Our recent assertion in All together now that investments should not be considered in isolation but as part of a portfolio has an echo in the work of behavioural economist Richard Thaler, whom we last met in Less is more. His latest book, Misbehaving: The Making of Behavioural Economics, includes an anecdote about a seminar on decision-making he once gave to a group of executives.
Thaler asked them all to imagine a scenario where each of their divisions was offered an investment opportunity that had a straight 50/50 chance of yielding a good or a bad outcome. After the investment was made, it would either lead to a profit of $2m (£1.31m) or lose its division $1m. Thaler then asked for a show of hands to gauge who would be prepared to take on such a project.
“Notice that the expected pay-off of this investment is $500,000,” Thaler points out, “since half the time they gain $2m – an expected gain of $1m – and half the time they lose a million – an expected loss of $500,000.” He adds that the company was large enough that a million-dollar loss, or even several of them, would not threaten its solvency.
Even so, just three of the 23 executives present said they would take on such a project. Thaler then asked the company’s chief executive, who was observing the seminar from the back of the room, how many projects he would want to take on, on the basis they were independent from each other – in other words, the success of one was unrelated to the success of another.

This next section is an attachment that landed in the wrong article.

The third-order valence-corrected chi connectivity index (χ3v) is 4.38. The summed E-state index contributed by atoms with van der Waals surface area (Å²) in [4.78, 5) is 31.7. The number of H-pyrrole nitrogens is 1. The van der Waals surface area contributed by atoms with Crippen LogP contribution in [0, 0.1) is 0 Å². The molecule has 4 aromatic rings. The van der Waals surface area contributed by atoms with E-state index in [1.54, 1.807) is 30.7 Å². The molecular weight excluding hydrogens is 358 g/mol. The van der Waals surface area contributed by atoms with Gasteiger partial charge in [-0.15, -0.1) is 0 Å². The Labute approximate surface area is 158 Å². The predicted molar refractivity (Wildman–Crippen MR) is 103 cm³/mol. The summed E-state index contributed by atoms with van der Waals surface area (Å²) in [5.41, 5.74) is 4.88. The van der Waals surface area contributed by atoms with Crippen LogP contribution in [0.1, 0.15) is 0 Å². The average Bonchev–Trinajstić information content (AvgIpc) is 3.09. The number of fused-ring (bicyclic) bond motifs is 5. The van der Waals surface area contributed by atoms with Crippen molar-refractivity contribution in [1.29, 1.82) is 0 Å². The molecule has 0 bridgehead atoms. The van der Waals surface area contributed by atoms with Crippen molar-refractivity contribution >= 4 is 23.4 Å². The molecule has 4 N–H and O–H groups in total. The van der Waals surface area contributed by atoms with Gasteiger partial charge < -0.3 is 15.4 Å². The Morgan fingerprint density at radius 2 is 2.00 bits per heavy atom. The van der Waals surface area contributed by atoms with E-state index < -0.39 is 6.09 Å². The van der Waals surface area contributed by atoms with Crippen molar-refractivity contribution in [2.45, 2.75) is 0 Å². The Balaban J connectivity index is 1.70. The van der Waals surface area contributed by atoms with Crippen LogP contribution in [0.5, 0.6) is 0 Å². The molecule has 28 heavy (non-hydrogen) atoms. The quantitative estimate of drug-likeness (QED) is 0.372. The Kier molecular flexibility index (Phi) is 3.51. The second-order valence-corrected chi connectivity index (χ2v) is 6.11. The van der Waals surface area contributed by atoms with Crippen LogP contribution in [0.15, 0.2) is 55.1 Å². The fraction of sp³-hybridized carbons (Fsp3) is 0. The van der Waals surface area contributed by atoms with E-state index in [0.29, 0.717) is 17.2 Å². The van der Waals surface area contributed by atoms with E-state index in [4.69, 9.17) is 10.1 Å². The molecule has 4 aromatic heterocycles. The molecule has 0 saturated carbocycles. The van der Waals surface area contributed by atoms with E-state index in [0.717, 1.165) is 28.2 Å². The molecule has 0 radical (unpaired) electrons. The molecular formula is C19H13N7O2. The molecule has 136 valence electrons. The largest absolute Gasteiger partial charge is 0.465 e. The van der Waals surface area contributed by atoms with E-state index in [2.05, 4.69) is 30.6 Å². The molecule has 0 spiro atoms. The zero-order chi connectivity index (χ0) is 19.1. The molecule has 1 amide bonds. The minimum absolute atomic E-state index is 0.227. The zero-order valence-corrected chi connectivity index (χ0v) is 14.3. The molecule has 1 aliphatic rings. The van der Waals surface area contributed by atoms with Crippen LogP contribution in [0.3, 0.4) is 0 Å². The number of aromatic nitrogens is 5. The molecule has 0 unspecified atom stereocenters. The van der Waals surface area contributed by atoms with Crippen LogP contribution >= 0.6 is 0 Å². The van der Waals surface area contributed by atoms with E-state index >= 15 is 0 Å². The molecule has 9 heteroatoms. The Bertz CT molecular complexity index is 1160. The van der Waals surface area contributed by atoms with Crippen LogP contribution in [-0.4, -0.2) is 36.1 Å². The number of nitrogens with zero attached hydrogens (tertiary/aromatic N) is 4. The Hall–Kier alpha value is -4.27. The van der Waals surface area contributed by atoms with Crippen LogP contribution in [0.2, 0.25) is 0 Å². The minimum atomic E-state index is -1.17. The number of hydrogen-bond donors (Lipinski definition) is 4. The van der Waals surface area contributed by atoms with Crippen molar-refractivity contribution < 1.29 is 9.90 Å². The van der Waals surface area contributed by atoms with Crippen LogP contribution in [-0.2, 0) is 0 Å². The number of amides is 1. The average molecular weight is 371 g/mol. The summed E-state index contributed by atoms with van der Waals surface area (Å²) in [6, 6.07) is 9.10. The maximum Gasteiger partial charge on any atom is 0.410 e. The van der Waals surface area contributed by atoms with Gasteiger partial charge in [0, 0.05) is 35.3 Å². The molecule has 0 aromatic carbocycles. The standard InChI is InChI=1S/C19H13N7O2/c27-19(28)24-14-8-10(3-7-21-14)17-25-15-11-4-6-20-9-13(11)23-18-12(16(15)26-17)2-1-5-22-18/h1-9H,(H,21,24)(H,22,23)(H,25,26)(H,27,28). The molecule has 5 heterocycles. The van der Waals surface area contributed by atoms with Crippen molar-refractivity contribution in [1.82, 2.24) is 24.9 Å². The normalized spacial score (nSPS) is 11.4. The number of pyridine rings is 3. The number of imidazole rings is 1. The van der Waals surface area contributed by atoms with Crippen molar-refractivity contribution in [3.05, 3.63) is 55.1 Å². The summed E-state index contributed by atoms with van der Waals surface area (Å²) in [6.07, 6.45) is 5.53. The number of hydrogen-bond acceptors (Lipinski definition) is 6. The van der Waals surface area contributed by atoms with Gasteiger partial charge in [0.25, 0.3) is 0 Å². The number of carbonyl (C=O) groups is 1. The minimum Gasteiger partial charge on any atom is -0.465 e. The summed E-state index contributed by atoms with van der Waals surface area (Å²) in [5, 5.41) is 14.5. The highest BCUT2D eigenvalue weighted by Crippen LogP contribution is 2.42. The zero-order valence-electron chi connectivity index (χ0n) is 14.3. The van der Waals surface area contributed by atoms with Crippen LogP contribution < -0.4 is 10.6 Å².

The chief executive replied he would do the lot. Buoyed by a little mental arithmetic – and perhaps an MBA – he knew that his firm could be looking at a profit of $11.5m on the 23 projects yet the chance of losing money overall from the portfolio of projects was less than 5%. “He considered undertaking a collection of projects like this a no-brainer,” writes Thaler.
Unfortunately for the chief executive’s ambitions, his staff were clearly less concerned by any potential profit than the possibility of losing their division $500,000. In the words of one of the executives, he liked his job and was not prepared to risk it on what was effectively a coin-toss, when all he stood to gain was a bonus of perhaps three months’ salary.
Thaler saw this attitude as a problem – though more for the chief executive than his heads of division. Although they knew in theory the course of action they should take, their employer had not created an environment where it was felt that risk-taking – even, as in this scenario, where the odds were broadly in their favour – was tolerated let alone encouraged.
This behaviour is something that Thaler calls ‘narrow framing’ – that is, seeing events in isolation rather than taking them together. “When broadly considering the 23 projects as a portfolio, it is clear that the firm would find the collection of investments highly attractive,” he writes, “but when narrowly considering them one at a time, managers will be reluctant to bear the risk.”
Here on The Value Perspective, we come across this sort of thinking in a slightly different context. Often when we are talking to other people about our portfolios, we will find they fixate on a particular stock that may have done very well or very badly. That is, to some degree, understandable – unusual is almost by definition interesting – but it risks missing the point of collective investment.
In a portfolio, the individual returns are all but irrelevant and what matters is the blended returns that accrue, on average and over time. Whether that means half your stocks do very well while the other half go bust or something rather less dramatic, it does not really matter providing you are investing – as in Thaler’s example and as value investors strive to do – with the odds in your favour. As we have written many times before, in articles such as Horse sense, this is exactly what disciplined value investing can achieve.